Title graphic of the Moonspeaker website. Small title graphic of the Moonspeaker website.

Where some ideas are stranger than others...

TURTLE ISLAND at the Moonspeaker

The Moonspeaker:
Where Some Ideas Are Stranger Than Others...

Dance With Power

There are few art forms as universal or as stubbornly persistent as that of dance, except possibly oral poetry and storytelling, which some scholars believe actually developed from dance chants. It seems that we humans are willing to put up with quite a lot, but dance is one of those things we won't give up. There have been various attempts to ban dancing or at least certain dances, but people have always managed to find ways to get around the rules, dancing in secret if all else failed. Indigenous people in Canda often had to use such tactics between 1884 and 1951, a period during which the Indian Act was amended to ban the potlatch and eventually all other traditional dances and ceremonies. Try to imagine what it would be like if dancing at a wedding was actually a legal offense, for which you could serve jail time and/or pay crippling fines.

Many of us have experienced for ourselves the way dancing can bring people together, with even those who insist they can't actually dance and that they have a tin ear having a great time. Well practised dancers are wonderful to watch, and often their artistry draws those watching into dancing themselves, even if only by clapping and and tapping their feet. These are important features that the dances of all people have in common. But it isn't often people realize that dances tell stories, and the stories told by the traditional dances of Indigenous peoples are still known and alive.

There are many kinds of stories that can be told through dance, from teaching stories and personal stories, to epics that explain the history of a particular group of people. As you might expect, the mode of dancing and number of participants varies with the type of story and the culture of the people. A personal story is usually danced by one person alone, a teaching story may be danced by several people who effectively play its cast of characters. Certain types of ceremonial dances, such as the highly misunderstood (and misrepresented) Plains rain dance, were participated in by everyone in the community in some way because they dealt with a subject of concern to everyone.

Every Indigenous Nation has its own unique corpus of dances. In the case of Nations in lands curently labelled 'Canada' on most maps, usually the dance floor is circular, with current non-dancers standing or seated around the edges. Being seated doesn't mean doing nothing; the people in the circle contribute by singing, playing drums, or clapping to provide music for the dancers. That said, there are exceptions for certain occasions. When a dance group is on a European-style stage, they will often dance in a more linear arrangement even if for no other reason than not to turn theirbacks to the audience or fall off the stage.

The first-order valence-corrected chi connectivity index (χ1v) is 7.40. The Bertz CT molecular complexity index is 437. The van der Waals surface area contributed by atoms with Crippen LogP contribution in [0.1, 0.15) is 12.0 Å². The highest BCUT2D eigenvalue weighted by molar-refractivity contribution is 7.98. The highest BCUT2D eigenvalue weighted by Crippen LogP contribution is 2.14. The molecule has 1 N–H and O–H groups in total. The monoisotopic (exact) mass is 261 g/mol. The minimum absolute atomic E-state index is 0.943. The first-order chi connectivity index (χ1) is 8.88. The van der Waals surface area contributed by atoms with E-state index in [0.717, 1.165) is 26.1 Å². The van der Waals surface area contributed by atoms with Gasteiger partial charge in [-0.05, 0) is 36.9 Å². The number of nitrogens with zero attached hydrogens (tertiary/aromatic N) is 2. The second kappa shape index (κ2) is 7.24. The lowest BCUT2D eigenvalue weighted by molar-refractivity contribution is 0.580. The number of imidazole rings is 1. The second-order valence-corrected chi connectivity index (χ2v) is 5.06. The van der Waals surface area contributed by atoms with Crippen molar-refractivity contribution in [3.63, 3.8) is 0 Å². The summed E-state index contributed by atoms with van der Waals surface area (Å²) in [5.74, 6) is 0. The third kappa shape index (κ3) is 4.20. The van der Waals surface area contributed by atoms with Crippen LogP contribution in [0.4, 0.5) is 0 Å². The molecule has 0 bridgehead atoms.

Due to the popularity of westerns and movies like "Dances With Wolves" it is the dances of the Plains Nations that are most well known, at least in caricature, and people often expect that all dancing happens at powwows. This isn't the case at all, any more than non-Indigenous folks only dance at weddings — but of course, I've already said that indirectly by mentioning the potlatch, which is certainly no powwow.

Métis traditional dance, like Métis themselves (and trust me, I know this being Métis myself) is not always considered 'Indigenous.' How Indigenous can Irish and Scottish jigs with their fiddle music be? Well, that's another question entirely if we're discussing their versions, but in the case of the Métis ones, the fiddle music, jigs, and square dances are far from slavish imitations of their Irish and Scottish contributors. Every melody tells a specific story, and the music is often in two sections. During the higher section the dancers perform their most elaborate and rapid steps, competing with each other in virtuosity. You could even argue that the fiddle really has replaced the drum in Métis music, because it is played with a distinctive bouncing rhythm. And quite unlike non-Métis jigging music, the tempo and rhythm of the same song can vary by community. The odd time you hear a jig being played that sounds pretty much like an Irish or Scottish original, watch out for the lyrics, they'll tyoically be quite different, and not just because they may not be sung in english.

Having said all this, it probably doesn't seem at all clear why traditional dances should ever have been banned. In fact, I've already mentioned why they were banned: they tell stories, they teach, and they are part of ceremonies. The dances are powerful in and of themselves, carrying memory, history, and culture as they do. Not so long ago, it was an open and explicitly stated policy in Canada and the United States that every 'Indian' was to be remade, their own culture and identity erased and replaced by a 'more advanced' version of whatever was considered a 'white, christian, european' identity. So a logical step in this effort was disrupting and ending the teaching and transmission of 'Indian' cultures. Despite years of effort, millions of dollars, and far too many tragedies, the efforts to end the dancing and reprogram 'Indians' into pseudo-white people never worked.

And the people are still dancing.

Copyright © C. Osborne 2018
Last Modified: Monday, August 26, 2013 23:43:03 MDT